Veteran engineering music studio success


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This article was published 24/02/2019 (1561 days ago), so information in it may no longer be current.

Jody Hunter believes artists don’t need a big budget to capture a big sound.

Since opening Studio 23, his RM of Ste Anne recording studio, last spring, Hunter has caught the attention of several Winnipeg bands and a local film project.

Last week, he also won the Start Up Entrepreneur category of the annual Just Watch Me! video contest for rural Manitoba entrepreneurs living with a disability.

JORDAN ROSS | THE CARILLON Jody Hunter, an audio engineer who owns and operates Studio 23 in the RM of Ste Anne, works the 32-channel digital soundboard in the studio’s control room.

“I was really surprised when I found out I won,” Hunter said in an interview at his studio last Friday.

Nestled on Hunter’s rural property north of the Trans-Canada Highway between Paradise Village and Richer, Studio 23 consists of a spacious live tracking room, control room, and lounge that are a far cry from the cramped quarters often found in many urban recording studios.

While he’s always enjoyed music, Hunter’s career didn’t always revolve around sound. From 2005 to 2015, he served as a corporal in the Princess Patricia’s Canadian Light Infantry at CFB Shilo near Brandon. (He’d later name his studio after his Afghanistan unit, platoon 2-3.)

As he prepared to transition to civilian life, he began working security at Winnipeg music venues, a job that allowed him to forge connections with the city’s vibrant music scene.

“I do like the atmosphere, the environment of the music industry,” he said.

In 2016, he enrolled in a 10-month audio engineering course at Winnipeg’s Mid-Ocean School of Media Arts. After completing the program, he set to work designing his studio, breaking ground in the fall of 2017.

Hunter fabricated the blue acoustical panelling that lines the tracking room’s walls and ceiling. The floor joints rest on rubber couplers to further dampen vibrations.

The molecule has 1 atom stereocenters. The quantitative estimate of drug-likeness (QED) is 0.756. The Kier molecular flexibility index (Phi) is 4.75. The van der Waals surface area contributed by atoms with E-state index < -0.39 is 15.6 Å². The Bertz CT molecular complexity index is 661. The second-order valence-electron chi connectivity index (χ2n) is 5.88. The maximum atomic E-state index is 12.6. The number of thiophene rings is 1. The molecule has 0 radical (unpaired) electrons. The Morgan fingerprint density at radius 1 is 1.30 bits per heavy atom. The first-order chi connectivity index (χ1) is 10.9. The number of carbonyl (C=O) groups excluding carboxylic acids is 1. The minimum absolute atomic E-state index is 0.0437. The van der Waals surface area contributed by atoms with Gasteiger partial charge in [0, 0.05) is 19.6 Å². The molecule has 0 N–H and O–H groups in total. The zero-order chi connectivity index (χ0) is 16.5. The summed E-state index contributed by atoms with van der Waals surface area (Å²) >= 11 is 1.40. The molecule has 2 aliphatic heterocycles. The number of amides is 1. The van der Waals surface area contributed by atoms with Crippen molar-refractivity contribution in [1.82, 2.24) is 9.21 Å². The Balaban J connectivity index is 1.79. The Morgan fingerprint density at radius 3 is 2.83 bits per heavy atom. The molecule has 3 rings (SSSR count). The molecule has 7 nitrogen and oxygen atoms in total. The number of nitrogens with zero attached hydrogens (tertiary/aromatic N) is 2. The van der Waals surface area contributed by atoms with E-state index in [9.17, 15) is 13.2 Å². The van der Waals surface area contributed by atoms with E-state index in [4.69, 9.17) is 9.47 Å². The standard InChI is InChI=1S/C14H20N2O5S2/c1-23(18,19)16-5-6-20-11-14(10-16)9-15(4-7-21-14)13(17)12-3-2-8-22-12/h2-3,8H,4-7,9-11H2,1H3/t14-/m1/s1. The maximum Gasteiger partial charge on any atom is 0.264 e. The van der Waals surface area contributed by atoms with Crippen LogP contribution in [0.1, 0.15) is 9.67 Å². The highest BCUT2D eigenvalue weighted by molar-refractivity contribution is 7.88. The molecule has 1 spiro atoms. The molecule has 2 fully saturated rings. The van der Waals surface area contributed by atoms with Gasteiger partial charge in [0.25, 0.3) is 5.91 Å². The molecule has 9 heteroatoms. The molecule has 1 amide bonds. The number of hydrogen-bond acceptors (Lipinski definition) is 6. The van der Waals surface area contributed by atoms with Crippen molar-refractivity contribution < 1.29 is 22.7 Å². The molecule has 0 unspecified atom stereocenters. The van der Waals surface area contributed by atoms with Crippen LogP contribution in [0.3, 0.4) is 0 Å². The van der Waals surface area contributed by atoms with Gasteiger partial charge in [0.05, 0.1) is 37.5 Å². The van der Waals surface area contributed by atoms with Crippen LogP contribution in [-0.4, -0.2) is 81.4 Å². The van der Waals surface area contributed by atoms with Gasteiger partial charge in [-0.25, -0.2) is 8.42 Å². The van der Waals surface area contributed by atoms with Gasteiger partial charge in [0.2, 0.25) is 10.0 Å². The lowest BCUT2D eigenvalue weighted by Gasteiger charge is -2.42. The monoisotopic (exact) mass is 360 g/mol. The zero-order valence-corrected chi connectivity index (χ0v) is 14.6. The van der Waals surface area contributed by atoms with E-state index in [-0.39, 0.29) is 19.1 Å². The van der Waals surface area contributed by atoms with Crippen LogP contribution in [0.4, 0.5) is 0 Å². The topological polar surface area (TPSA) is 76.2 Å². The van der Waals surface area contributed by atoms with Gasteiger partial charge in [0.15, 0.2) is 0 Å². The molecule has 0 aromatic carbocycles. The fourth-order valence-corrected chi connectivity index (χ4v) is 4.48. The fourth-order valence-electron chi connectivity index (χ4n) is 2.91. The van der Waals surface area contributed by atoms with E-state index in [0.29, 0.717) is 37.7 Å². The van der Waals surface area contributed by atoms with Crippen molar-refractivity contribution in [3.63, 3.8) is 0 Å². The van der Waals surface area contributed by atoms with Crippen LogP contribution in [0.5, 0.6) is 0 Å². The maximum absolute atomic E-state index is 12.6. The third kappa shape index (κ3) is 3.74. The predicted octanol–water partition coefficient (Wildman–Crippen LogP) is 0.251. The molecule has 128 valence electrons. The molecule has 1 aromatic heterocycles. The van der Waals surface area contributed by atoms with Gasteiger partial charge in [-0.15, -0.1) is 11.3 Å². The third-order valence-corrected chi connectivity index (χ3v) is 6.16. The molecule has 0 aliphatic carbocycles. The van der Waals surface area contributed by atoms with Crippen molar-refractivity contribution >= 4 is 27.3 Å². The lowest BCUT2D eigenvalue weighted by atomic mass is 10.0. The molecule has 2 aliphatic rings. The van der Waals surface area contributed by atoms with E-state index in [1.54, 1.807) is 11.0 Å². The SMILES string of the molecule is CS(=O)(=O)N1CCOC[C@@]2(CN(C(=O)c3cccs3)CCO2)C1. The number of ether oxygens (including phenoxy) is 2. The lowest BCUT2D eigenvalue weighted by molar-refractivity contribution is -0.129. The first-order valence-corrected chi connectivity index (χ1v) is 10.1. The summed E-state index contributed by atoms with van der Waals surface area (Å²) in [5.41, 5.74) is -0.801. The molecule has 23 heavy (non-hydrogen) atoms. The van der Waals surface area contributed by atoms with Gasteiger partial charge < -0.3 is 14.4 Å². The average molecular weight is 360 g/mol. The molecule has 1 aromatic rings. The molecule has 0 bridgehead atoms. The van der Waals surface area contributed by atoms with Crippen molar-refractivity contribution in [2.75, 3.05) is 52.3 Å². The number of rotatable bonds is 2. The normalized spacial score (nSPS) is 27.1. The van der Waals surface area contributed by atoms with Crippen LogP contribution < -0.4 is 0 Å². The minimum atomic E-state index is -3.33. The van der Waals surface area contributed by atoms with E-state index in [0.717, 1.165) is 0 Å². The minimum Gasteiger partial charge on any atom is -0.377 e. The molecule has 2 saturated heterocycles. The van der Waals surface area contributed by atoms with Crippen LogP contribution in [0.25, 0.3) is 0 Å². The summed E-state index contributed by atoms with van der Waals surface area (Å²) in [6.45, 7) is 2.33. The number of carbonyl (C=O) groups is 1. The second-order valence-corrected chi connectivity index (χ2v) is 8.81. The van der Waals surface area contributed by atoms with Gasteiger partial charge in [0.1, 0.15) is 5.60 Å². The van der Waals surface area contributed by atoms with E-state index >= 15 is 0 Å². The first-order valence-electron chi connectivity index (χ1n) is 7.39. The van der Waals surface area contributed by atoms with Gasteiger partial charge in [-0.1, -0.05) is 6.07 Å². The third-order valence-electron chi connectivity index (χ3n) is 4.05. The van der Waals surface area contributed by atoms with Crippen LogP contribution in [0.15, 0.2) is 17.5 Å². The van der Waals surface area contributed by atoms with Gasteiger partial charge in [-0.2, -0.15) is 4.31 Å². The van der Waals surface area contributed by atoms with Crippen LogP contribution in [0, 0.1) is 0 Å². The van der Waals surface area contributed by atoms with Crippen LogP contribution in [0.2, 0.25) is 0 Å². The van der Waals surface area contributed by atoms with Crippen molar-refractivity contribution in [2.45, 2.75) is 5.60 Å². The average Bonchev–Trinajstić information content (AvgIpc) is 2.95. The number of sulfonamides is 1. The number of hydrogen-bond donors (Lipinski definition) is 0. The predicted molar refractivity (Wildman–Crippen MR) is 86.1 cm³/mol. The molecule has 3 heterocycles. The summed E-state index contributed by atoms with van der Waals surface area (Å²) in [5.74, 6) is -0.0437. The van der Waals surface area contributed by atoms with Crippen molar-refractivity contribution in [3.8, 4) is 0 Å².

Construction wrapped up last spring, and since then he’s been hard at work building a clientele. He also continues to work security at Pyramid Cabaret.

The 31-year-old said “passion and determination” are behind his success. Community Futures Triple R, an economic development and entrepreneur support organization in Morris, supplied financial assistance and a bookkeeping mentor who helped him identify hidden expenses in his business plan.

Hunter said he learned the importance of taking it slow. There were times when opening a studio in a rural area felt risky, but he noted it’s a common challenge.

“Opening any business, there’s a gamble to it.”

In his contest submission video, Hunter said being his own boss allows him to have a more balanced family life. His studio, which was quickly accredited by Manitoba Film and Music, is just steps away from his home.

“Everyone that’s been here has really enjoyed the atmosphere of the studio,” he said.

When it came time to establish studio rates, Hunter knew the high cost of studio time was often a barrier for bands outgrowing do-it-yourself garage and basement recording. He realized there was a market niche for affordable but professional studio space.

“I think having affordable rates will help musicians on a smaller budget,” he explained.

Hunter charges $375 for a 10-hour recording session with an in-house engineer, a service that typically costs between $450 and $600 in Winnipeg.

He schedules pre-production meetings to ensure studio time is spent efficiently, and will record any genre of music.

“It’s definitely not limited to what I listen to,” he said.

While musicians are his bread and butter, Hunter is also equipped to handle sound editing—replacing or recreating sounds captured on a film set—for film and television projects thanks to four Foley pits sunk into the floor of his tracking room.

During construction, a friend suggested he install the shallow boxes, which can be filled with a variety of materials to simulate the crunch of snow under foot or tires on a gravel road.

“When I initially thought about opening a studio, I did not think of that revenue,” he said.

The work requires him to think creatively and problem-solve. He recalled using macaroni to mimic the sound of a bag of drugs for a film project still in production.

Going forward, Hunter hopes to diversify even more by branching into radio commercials and video game sound editing.

He said it’s “very fulfilling” to see his projects released into the world and appreciated by listeners. Operating a studio also gives him the chance to watch homegrown talent succeed.

“It has made me more aware there’s more music out there than what’s on the radio,” he said.

Hunter also enjoys the chance to research new software and recording techniques.

“I’ll never turn down any opportunity to learn more about sound,” he said. “Music is all about perspective.”

With a contest win already under his belt, Hunter said he wants to make more inroads into the province’s flourishing film and television sector. His dream is to one day work on a Juno Award-winning album.

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